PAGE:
Article at a Glance

  • Make sure your child is up-to-date on immunizations.
  • Notify your school of any special medical needs.
  • Plan ahead for healthy lunches.
  • Set a schedule that allows for a healthy amount of sleep, nutritious meals, and time for homework and play.

Already stressing about the first day of school? We’ve put together a little list to help you and your child prepare for the big day.

  • Make sure your child is enrolled and that you have filled out any emergency contact sheets.
  • Find out which day school starts and when the school day starts and ends.
  • Make sure your child is up-to-date on immunizations. In Utah, kindergarteners and 7th graders have to be up to date on their immunizations before they can start school. Scheduling an appointment early can help you beat the rush in August.
  • Notify your school if your child has any special medical conditions or needs. For example, if your child needs to take medication during the school day or if they need special monitoring for things like diabetes or asthma.
  • Plan on attending any back-to-school events so that you can get to know your child’s teacher. Developing a positive relationship with your child’s teacher can go a long way in helping your child during the school year.
  • Look into ways you can volunteer. Studies show that when parents are involved students do better in school.
  • Find out from your child’s teacher about what supplies are needed.
  • Decide how you want to handle lunches. If your child will be eating a school lunch, make sure the staff is aware of any food allergies. Find out what kinds of foods your school will be offering or plan some healthy options you can prepare from home. Check to see if your school has any guidelines about what kind of foods your child can bring to school.
  • Plan a practice day right before school starts. Practice getting ready for school and arriving on time. This will help you work out any bugs in your schedule and help your children know what to expect that first day. It is also a great way to work out some of those back-to-school jitters.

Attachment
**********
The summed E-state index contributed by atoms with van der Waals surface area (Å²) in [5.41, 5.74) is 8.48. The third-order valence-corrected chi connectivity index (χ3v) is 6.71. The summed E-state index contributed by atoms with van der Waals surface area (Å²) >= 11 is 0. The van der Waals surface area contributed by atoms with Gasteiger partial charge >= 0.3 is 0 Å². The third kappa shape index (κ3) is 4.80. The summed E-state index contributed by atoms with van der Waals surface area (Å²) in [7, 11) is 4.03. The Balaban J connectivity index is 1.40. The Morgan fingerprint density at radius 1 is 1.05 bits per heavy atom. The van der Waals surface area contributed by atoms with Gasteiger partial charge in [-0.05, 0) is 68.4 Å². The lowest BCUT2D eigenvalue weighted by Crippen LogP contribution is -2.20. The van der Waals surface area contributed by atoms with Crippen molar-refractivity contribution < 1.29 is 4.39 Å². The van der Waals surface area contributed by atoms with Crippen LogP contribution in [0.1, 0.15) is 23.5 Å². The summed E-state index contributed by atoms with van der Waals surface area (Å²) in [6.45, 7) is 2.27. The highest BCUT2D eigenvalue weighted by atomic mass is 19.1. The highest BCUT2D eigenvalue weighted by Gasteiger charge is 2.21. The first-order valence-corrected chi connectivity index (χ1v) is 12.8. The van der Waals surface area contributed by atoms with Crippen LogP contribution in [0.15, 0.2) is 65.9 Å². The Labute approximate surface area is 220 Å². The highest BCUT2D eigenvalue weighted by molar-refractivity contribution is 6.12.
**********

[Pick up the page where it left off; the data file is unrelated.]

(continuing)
• Make any after-school arrangements or carpool plans if needed.
  • Review your family’s time commitments during the school year and evaluate if there are areas where you may need to scale back to prevent over scheduling.
  • Talk to your children and find out how they feel about the upcoming school year. Plan ahead for ways that you can help them work through any of their concerns. The first day of school is stressful for everybody, but even more so for children who are starting at a new school. Read more on tips on how to handle stress, bullying, and shyness.
  • Make a schedule for going to bed on time, waking up, eating healthy meals, doing homework, and any other extracurricular activities.
  • Take time to discuss back-to-school safety with your children, including how to get to and from school safely.
  • Consider starting a family tradition that celebrates the start of the school year. For example a picnic at the park or putting together a family time capsule that you can open up next year. Traditions can provide children with important transitions and give them something to look forward to.
Share this article:

Back-to-School Checklist

Stay connected to your children’s health:

Want pediatric news, kid-friendly recipes and parenting tips?
Sign up for our patient parent newsletter:

Other great ways to connect: